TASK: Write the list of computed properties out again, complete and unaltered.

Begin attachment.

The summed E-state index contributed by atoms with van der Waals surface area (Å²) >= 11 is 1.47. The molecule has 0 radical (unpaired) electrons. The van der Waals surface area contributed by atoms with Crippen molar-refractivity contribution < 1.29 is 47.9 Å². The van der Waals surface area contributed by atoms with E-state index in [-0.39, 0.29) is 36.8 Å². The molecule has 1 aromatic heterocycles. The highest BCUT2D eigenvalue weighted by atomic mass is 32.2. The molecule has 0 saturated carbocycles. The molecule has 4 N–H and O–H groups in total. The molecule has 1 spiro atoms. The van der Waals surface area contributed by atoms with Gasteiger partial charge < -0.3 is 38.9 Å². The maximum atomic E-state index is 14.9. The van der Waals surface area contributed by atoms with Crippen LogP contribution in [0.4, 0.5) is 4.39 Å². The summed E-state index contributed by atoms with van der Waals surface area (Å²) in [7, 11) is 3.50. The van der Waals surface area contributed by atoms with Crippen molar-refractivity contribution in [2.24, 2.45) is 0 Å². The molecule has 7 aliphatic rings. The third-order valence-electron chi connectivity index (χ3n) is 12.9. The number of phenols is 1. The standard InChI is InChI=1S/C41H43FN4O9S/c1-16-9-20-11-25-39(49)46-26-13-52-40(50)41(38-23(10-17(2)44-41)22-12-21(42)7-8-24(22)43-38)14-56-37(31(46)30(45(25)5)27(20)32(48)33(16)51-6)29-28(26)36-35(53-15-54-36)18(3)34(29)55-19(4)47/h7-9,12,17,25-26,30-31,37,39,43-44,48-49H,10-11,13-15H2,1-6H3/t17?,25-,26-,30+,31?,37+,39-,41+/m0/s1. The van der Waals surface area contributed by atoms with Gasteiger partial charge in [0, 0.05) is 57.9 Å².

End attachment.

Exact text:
The summed E-state index contributed by atoms with van der Waals surface area (Å²) >= 11 is 1.47. The molecule has 0 radical (unpaired) electrons. The van der Waals surface area contributed by atoms with Crippen molar-refractivity contribution < 1.29 is 47.9 Å². The van der Waals surface area contributed by atoms with E-state index in [-0.39, 0.29) is 36.8 Å². The molecule has 1 aromatic heterocycles. The highest BCUT2D eigenvalue weighted by atomic mass is 32.2. The molecule has 0 saturated carbocycles. The molecule has 4 N–H and O–H groups in total. The molecule has 1 spiro atoms. The van der Waals surface area contributed by atoms with Gasteiger partial charge < -0.3 is 38.9 Å². The maximum atomic E-state index is 14.9. The van der Waals surface area contributed by atoms with Crippen LogP contribution in [0.4, 0.5) is 4.39 Å². The summed E-state index contributed by atoms with van der Waals surface area (Å²) in [7, 11) is 3.50. The van der Waals surface area contributed by atoms with Crippen molar-refractivity contribution in [2.24, 2.45) is 0 Å². The molecule has 7 aliphatic rings. The third-order valence-electron chi connectivity index (χ3n) is 12.9. The number of phenols is 1. The standard InChI is InChI=1S/C41H43FN4O9S/c1-16-9-20-11-25-39(49)46-26-13-52-40(50)41(38-23(10-17(2)44-41)22-12-21(42)7-8-24(22)43-38)14-56-37(31(46)30(45(25)5)27(20)32(48)33(16)51-6)29-28(26)36-35(53-15-54-36)18(3)34(29)55-19(4)47/h7-9,12,17,25-26,30-31,37,39,43-44,48-49H,10-11,13-15H2,1-6H3/t17?,25-,26-,30+,31?,37+,39-,41+/m0/s1. The van der Waals surface area contributed by atoms with Gasteiger partial charge in [0, 0.05) is 57.9 Å².